" It's hard to refute the assertion that Jean Paul Belmondo looked damn cool in Jean Luc Godard's 1965 road movie Pierrot Le Fou. The film is is one of those obscure but influential pieces of New Wave cinema that is scarcely "
Jean Luc Godard and the Auto-Dystopia
Quintessential French filmmaker? Perhaps. Unbearably pretentious? Depends. Petrolhead? At times.The controversial French director Jean Luc Godard’s work is shot through with ambiguities. One of the most visible is the precarious relationship that exists in his films with cars and with women. They represent desire and danger as readily as liberation and entrapment – in Godard’s films these things collide in the form of the subtly feminine curves of the corrozzeria.
In 1960’s New Wave opus Breathless, the director’s faith in automobiles is almost intact. The whole movie is steeped selfconsciously in the essence of Hollywood, from the sleek cars to the cool gangsterism of the central character, which is played by an impossibly hip Jean Paul Belmondo. Jean Seberg, meanwhile, plays Belmondo’s American lover. Gangster and girl cruise around Paris in various stolen motors, including a beautiful ’56 Thunderbird coupe, committing crimes and indulging in an elliptical sort of trans-Atlantic holiday romance.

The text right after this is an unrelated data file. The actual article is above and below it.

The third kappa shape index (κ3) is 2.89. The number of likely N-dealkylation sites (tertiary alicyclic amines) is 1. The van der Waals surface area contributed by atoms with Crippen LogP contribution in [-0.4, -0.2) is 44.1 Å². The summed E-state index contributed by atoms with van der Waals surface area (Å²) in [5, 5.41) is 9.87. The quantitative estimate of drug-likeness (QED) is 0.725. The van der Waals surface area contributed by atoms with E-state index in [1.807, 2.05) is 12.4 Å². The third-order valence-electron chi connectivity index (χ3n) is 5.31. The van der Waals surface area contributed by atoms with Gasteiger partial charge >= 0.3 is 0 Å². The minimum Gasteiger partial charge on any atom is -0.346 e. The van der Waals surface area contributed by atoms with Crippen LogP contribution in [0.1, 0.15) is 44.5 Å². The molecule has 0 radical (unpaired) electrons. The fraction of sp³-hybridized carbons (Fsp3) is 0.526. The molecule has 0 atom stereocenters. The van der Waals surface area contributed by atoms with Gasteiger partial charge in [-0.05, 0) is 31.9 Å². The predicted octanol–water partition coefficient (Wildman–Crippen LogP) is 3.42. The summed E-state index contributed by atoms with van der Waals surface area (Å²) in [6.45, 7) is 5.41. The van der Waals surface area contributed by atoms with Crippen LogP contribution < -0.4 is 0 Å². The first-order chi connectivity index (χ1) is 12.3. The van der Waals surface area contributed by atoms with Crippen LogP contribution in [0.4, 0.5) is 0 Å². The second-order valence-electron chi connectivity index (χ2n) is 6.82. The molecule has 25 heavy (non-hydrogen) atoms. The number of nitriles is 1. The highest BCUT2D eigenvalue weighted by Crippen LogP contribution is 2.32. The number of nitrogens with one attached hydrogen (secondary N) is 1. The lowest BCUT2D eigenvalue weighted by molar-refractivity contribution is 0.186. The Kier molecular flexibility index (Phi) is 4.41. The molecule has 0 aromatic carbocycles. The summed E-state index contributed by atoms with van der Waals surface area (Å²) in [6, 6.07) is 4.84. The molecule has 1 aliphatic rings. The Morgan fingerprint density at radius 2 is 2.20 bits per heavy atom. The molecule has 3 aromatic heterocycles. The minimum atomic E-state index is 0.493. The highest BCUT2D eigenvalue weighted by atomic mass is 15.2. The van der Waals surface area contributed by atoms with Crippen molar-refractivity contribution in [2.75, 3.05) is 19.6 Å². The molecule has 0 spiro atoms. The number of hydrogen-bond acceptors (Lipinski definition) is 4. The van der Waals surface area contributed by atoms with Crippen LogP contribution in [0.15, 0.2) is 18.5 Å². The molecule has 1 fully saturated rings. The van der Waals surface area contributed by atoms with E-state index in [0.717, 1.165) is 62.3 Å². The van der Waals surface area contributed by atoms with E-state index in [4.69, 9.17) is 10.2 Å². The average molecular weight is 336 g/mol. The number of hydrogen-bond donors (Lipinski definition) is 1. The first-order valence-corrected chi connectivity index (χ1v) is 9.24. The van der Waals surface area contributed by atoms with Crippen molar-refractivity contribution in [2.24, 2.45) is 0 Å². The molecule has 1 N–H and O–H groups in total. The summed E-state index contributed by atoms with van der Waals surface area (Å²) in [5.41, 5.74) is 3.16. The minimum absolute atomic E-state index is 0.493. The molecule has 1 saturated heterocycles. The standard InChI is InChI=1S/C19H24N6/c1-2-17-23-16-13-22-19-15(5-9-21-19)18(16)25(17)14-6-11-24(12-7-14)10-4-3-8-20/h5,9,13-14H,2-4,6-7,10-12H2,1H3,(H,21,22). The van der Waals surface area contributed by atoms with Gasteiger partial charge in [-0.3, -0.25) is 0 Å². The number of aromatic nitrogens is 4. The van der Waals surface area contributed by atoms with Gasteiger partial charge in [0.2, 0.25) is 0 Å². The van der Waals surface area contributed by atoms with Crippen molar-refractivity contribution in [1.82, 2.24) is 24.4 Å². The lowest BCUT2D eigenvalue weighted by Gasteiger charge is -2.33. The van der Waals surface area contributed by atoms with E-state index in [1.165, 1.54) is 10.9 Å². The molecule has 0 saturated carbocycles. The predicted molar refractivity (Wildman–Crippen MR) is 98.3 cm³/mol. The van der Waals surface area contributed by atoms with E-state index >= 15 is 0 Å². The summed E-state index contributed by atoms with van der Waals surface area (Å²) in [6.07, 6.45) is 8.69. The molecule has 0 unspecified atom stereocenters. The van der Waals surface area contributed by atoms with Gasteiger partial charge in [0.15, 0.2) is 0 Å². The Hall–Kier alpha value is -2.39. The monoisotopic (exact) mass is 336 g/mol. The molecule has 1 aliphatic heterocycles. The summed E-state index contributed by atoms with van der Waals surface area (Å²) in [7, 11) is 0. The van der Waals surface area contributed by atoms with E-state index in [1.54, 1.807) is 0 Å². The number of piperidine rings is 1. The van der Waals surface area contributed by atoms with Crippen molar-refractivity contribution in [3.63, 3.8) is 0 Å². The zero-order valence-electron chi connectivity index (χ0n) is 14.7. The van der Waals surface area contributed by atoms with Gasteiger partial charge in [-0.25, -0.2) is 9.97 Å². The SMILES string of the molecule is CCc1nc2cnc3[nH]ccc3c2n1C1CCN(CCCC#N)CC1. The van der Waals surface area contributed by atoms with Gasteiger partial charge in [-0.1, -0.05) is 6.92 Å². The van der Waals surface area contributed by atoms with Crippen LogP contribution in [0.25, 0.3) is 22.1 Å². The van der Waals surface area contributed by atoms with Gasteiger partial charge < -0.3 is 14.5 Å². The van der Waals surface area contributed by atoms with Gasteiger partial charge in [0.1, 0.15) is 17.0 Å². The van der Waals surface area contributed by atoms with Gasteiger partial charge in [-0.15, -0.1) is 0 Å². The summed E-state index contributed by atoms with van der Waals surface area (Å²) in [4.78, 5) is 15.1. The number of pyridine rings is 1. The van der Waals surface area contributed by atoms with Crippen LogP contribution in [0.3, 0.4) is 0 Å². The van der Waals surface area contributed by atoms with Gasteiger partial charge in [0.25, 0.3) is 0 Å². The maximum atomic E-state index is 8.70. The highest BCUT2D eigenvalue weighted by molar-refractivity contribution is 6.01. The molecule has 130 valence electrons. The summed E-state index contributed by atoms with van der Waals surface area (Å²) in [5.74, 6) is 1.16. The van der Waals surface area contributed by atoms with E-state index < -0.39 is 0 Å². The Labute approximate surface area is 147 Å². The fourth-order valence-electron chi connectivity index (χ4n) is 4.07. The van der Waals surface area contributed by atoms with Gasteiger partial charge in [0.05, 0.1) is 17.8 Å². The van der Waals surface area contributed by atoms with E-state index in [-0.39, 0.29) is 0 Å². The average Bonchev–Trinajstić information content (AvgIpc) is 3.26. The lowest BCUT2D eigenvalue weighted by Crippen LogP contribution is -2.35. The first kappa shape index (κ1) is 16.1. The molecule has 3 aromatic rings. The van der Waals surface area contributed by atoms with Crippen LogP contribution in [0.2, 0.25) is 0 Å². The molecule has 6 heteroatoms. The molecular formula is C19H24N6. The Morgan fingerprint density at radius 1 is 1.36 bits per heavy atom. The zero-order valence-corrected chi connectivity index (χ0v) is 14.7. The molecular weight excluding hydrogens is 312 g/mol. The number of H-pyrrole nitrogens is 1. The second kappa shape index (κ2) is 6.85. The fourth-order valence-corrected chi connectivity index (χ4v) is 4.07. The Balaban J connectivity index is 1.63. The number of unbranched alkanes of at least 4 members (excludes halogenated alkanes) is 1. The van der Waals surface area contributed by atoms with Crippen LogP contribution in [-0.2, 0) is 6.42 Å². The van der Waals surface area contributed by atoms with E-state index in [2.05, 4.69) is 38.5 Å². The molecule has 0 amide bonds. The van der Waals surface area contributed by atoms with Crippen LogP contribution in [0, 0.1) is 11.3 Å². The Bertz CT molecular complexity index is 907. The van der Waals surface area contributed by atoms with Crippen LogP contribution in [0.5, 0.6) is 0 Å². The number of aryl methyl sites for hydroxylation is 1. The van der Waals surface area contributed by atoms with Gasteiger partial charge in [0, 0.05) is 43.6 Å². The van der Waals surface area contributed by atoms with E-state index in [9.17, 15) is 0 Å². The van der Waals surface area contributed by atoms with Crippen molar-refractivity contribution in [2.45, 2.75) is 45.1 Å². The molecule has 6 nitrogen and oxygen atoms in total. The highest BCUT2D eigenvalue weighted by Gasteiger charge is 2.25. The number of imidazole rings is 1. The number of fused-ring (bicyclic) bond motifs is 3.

But Belmondo’s true partner-in-crime is not the girl. It’s the car. The cipher of freedom wrought in steel is always waiting around that Parisian street corner to help him escape. In the closing scene Belmondo is caught out. Having been betrayed by his girl, the getaway car is nowhere to be seen. Breathless, with the police in pursuit, the young man’s luck runs out and he takes a bullet in his back. The moral of the story? Women can’t be trusted, and the American dream will fail you.
From thereon in, Godard’s work the relationship between man and machine becomes steadily more and more sour. Cars continually fail their owners. Swanky film producers and their lovers are abruptly crushed in their shiny Alfas. With the arrival of Weekend, Godard’s 1967 dystopian vision of the future, the decree absolute between the director and the automobile is finally exchanged.
The film features what was the longest one-take tracking sequence in film history – the camera panning across a hilariously strange, seemingly endless traffic jam. Fights break out in the background. Families picnic in their cars. Death is discovered in tableau at the roadside. The car is no longer a handy escape mechanism from the strictures of mainstream society, but instead becomes the driving force of a bourgeois decadence that spawns only death and decay.
Jean Luc Godard evoked the contemporary dilemma of car culture very early. We can’t make a break from our planet-gobbling obsession with cars. They may fail us every now and then — but being totemic of freedom, escape and sexuality — they remain essentially seductive.
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